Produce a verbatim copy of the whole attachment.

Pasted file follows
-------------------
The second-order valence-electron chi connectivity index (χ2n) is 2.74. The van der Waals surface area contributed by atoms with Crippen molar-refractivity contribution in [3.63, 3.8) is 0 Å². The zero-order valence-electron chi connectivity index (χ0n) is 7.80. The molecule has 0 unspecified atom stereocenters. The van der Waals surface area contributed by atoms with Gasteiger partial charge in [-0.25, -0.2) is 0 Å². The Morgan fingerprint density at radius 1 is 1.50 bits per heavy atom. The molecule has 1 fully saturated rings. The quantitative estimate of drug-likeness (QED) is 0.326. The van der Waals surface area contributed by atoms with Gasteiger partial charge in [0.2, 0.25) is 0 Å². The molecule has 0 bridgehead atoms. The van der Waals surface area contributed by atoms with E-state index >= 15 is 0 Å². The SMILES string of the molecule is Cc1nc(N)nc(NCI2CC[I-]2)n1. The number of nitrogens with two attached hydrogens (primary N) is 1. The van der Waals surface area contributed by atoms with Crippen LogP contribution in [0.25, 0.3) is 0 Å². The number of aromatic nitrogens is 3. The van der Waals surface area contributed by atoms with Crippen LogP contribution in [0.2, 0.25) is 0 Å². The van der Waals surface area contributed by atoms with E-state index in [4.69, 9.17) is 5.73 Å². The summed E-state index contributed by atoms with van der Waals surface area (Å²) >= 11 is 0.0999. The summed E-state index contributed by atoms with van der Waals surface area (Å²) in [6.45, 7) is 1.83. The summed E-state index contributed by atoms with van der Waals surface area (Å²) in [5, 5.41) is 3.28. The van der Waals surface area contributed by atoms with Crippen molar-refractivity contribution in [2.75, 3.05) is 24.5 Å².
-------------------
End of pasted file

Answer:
The second-order valence-electron chi connectivity index (χ2n) is 2.74. The van der Waals surface area contributed by atoms with Crippen molar-refractivity contribution in [3.63, 3.8) is 0 Å². The zero-order valence-electron chi connectivity index (χ0n) is 7.80. The molecule has 0 unspecified atom stereocenters. The van der Waals surface area contributed by atoms with Gasteiger partial charge in [-0.25, -0.2) is 0 Å². The Morgan fingerprint density at radius 1 is 1.50 bits per heavy atom. The molecule has 1 fully saturated rings. The quantitative estimate of drug-likeness (QED) is 0.326. The van der Waals surface area contributed by atoms with Gasteiger partial charge in [0.2, 0.25) is 0 Å². The molecule has 0 bridgehead atoms. The van der Waals surface area contributed by atoms with E-state index >= 15 is 0 Å². The SMILES string of the molecule is Cc1nc(N)nc(NCI2CC[I-]2)n1. The number of nitrogens with two attached hydrogens (primary N) is 1. The van der Waals surface area contributed by atoms with Crippen LogP contribution in [0.25, 0.3) is 0 Å². The number of aromatic nitrogens is 3. The van der Waals surface area contributed by atoms with Crippen LogP contribution in [0.2, 0.25) is 0 Å². The van der Waals surface area contributed by atoms with E-state index in [4.69, 9.17) is 5.73 Å². The summed E-state index contributed by atoms with van der Waals surface area (Å²) >= 11 is 0.0999. The summed E-state index contributed by atoms with van der Waals surface area (Å²) in [6.45, 7) is 1.83. The summed E-state index contributed by atoms with van der Waals surface area (Å²) in [5, 5.41) is 3.28. The van der Waals surface area contributed by atoms with Crippen molar-refractivity contribution in [2.75, 3.05) is 24.5 Å².